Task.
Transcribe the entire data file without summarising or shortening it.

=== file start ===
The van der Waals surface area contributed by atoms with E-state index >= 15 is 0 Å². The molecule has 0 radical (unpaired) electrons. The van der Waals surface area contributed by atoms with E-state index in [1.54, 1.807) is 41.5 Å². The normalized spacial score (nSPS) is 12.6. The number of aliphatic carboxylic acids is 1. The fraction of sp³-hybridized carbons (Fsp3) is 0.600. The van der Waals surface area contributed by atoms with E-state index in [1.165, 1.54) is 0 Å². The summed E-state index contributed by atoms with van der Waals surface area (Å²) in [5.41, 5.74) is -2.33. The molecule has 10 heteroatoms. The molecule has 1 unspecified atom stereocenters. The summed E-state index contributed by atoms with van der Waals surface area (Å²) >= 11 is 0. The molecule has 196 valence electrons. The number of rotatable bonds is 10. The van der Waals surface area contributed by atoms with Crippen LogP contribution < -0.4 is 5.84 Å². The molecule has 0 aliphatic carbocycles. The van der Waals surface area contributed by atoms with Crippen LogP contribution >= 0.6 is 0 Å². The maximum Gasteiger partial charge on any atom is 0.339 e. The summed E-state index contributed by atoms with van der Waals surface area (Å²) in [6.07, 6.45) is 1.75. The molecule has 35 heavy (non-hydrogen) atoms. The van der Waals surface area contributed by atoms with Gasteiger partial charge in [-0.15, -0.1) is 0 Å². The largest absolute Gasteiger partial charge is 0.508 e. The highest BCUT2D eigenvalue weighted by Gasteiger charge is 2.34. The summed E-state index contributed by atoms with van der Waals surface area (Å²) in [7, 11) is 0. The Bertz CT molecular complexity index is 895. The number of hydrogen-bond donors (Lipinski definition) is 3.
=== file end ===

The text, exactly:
The van der Waals surface area contributed by atoms with E-state index >= 15 is 0 Å². The molecule has 0 radical (unpaired) electrons. The van der Waals surface area contributed by atoms with E-state index in [1.54, 1.807) is 41.5 Å². The normalized spacial score (nSPS) is 12.6. The number of aliphatic carboxylic acids is 1. The fraction of sp³-hybridized carbons (Fsp3) is 0.600. The van der Waals surface area contributed by atoms with E-state index in [1.165, 1.54) is 0 Å². The summed E-state index contributed by atoms with van der Waals surface area (Å²) in [5.41, 5.74) is -2.33. The molecule has 10 heteroatoms. The molecule has 1 unspecified atom stereocenters. The summed E-state index contributed by atoms with van der Waals surface area (Å²) >= 11 is 0. The molecule has 196 valence electrons. The number of rotatable bonds is 10. The van der Waals surface area contributed by atoms with Crippen LogP contribution < -0.4 is 5.84 Å². The molecule has 0 aliphatic carbocycles. The van der Waals surface area contributed by atoms with Crippen LogP contribution >= 0.6 is 0 Å². The maximum Gasteiger partial charge on any atom is 0.339 e. The summed E-state index contributed by atoms with van der Waals surface area (Å²) in [6.07, 6.45) is 1.75. The molecule has 35 heavy (non-hydrogen) atoms. The van der Waals surface area contributed by atoms with Gasteiger partial charge in [-0.15, -0.1) is 0 Å². The largest absolute Gasteiger partial charge is 0.508 e. The highest BCUT2D eigenvalue weighted by Gasteiger charge is 2.34. The summed E-state index contributed by atoms with van der Waals surface area (Å²) in [7, 11) is 0. The Bertz CT molecular complexity index is 895. The number of hydrogen-bond donors (Lipinski definition) is 3.